Beyond Buildings


Gwathmey and Rudolph at Yale

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Courtesy Aaron Betsky


I finally experienced the addition to Paul Rudolph’s 1963 Art & Architecture Building (now simply the Rudolph Building) at Yale University last week. From the photographs I had seen, I thought it was going to be bad. I did not realize how much of a cancerous pustule on the side of a beautifully articulated structure the building was going to be.First, I have to say that the 2008 addition, designed by the late Charles Gwathmey, seems to function. There are new lecture halls, classrooms, and offices, and— most importantly—the intimate spaces of the ground-floor library now finally have some breathing room.

Courtesy Arch Daily

Having said that, the building is appalling. I can only imagine that the façade and plan are this bad on purpose, so that the students can learn how not to design. The front separates itself from the Rudolph Building with a silo, and then develops into a collection of stucco- and metal-clad planes that balance on a mainly-glass base. The structure flails around in layers of rectangles that seem to have lost track of the script that Paul Rudolph wrote: four posts connected by cross-beams that support no less than 37 different levels, as the building rises to the equivalent of seven floors.


Standing in front of the new elevators—so much roomier than the cabins Rudolph squeezed into one of the piers—you experience a problem in the plans: How would one get out of the building in case of fire (or overwhelming disgust?) Against the clarity of the old building, you see the mush of the new. Instead of a pleasingtension between studio floors and support spaces, played out in structure and void, you see thin lines squiggling around amorphous blankness.

Courtesy Aaron Betsky

Meanwhile, Dean Robert A.M. Stern has overseen the cleaning and opening up of the Rudolph Building. The renovation is a blessing, restoring a building that was used hard and with intensity to a piling-up of one glorious space after the other. Here architecture students can learn what you can do with the most elemental building blocks of space, structure, and sequence. Only the lay-in acoustical-tile ceilings strike a false note.


Of all the famous American architects of the late 20th century, Charles Gwathmey produced the most mediocre structures. I cannot, in fact, think of a single good building he designed, beyond the collage he inserted into Princeton’s Whig Hall in 1972 and a few of the early houses. And even with these, the shapes he produced were much less comfortable than those his fellow New York Five Mdernist, Richard Meier—who originally had the commission for the addition at Yale—spun out. It is a shame that Gwathmey left his alma mater with a monument to a collection of bad designs.


There is a lesson here, beyond the fact that Rudolph created some great buildings and Gwathmey, one of his students, did not. The Rudolph Building is difficult. Until Stern wisely relieved it of some of its functions, the building was always cramped. It leaked and forced you to walk, sit, and gather in uncomfortable ways. You could hurt yourself if you rubbed the hammered concrete structure the wrong way, and you still can. It was so bad, it either burned out because of its flaws or was lit on fire by students in 1969. (Has anyone noted the confluence of circumstances between Whig Hall and the Art & Architecture Building, I wonder?)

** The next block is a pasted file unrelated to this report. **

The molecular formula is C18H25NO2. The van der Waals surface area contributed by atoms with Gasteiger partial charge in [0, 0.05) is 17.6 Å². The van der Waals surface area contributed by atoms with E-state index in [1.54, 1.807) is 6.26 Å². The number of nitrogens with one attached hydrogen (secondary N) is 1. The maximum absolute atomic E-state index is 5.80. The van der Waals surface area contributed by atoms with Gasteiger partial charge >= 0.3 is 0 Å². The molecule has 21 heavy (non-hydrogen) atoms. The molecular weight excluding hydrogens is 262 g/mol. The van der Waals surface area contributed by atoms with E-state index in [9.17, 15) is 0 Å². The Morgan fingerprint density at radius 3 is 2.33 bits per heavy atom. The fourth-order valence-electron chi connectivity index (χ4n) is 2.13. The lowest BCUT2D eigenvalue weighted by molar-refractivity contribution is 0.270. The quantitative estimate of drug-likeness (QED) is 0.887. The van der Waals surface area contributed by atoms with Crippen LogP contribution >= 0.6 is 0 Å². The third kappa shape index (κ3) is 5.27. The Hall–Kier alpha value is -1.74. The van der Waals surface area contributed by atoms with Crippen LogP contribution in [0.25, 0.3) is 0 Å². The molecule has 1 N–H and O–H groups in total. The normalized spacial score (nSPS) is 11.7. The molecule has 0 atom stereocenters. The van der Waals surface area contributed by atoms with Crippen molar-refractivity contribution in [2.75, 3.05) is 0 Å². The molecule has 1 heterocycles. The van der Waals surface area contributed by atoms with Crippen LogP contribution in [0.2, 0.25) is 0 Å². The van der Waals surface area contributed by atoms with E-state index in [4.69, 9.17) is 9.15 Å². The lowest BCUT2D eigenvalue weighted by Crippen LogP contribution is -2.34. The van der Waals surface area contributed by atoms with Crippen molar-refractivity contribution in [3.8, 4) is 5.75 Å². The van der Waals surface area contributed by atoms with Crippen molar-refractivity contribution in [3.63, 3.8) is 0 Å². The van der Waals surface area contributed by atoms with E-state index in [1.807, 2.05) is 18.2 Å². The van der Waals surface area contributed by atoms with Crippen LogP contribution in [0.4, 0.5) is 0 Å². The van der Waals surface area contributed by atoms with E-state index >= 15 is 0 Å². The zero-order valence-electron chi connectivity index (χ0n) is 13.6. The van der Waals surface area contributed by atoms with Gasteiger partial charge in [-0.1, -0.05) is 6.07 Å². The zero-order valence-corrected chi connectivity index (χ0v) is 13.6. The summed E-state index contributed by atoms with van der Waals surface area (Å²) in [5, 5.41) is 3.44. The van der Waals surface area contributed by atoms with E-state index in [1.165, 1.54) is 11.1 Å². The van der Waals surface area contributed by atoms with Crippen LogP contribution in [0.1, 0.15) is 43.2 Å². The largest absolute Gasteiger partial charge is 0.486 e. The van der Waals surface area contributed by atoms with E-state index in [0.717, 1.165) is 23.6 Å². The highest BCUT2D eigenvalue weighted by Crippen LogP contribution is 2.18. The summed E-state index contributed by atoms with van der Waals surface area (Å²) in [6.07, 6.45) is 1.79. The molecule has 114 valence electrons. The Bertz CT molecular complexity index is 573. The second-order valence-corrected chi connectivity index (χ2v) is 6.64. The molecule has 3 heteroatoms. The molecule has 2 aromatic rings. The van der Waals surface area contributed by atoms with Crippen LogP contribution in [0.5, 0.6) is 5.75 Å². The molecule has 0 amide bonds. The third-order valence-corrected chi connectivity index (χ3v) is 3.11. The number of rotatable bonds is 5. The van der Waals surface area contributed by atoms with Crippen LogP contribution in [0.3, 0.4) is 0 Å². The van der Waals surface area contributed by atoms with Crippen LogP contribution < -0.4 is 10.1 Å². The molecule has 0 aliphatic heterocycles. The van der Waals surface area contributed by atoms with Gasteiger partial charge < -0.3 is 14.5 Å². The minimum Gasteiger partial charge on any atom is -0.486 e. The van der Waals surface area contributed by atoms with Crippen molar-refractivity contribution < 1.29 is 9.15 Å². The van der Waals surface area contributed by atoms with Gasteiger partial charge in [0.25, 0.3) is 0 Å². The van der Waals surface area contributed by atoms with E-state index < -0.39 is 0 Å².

The Gwathmey building is, as far as I can tell, none of those things. It is nice and functional and no doubt a lot cheaper on an inflation-adjusted, per-square-foot basis. When I visited, students were sprawled around the new spaces, reading or answering emails. (I guess libraries these days are places to network in social space, not just pick up fellow students in real, beautifully designed environments). Hardly anybody was looking up—as I kept doing while I was supposed to be concentrating on student work I was jurying—at the flying bridges and the Gothic rise of the Rudolph Building. Good buildings can be difficult, expensive, and hard to understand. They also made me, as a student at that school decades ago, believe that you could create something worthwhile with the elements of architecture.




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About the Blogger

Aaron Betsky

thumbnail image Aaron Betsky is the director of the Cincinnati Art Museum, and in 2008 he was director of the 11th Venice International Architecture Biennale. Trained as an architect at Yale, he has published more than a dozen books on art, architecture, and design and teaches and lectures about design around the world. Aaron worked for Frank O. Gehry and Associates and Hodgetts & Fung Design Associates as a designer, taught for many years at the Southern California Institute of Architecture, and between 1995 and 2001 was curator of architecture and design at the San Francisco Museum of Modern Art. From 2001 to 2006 he was director of the Netherlands Architecture Institute in Rotterdam, the Netherlands.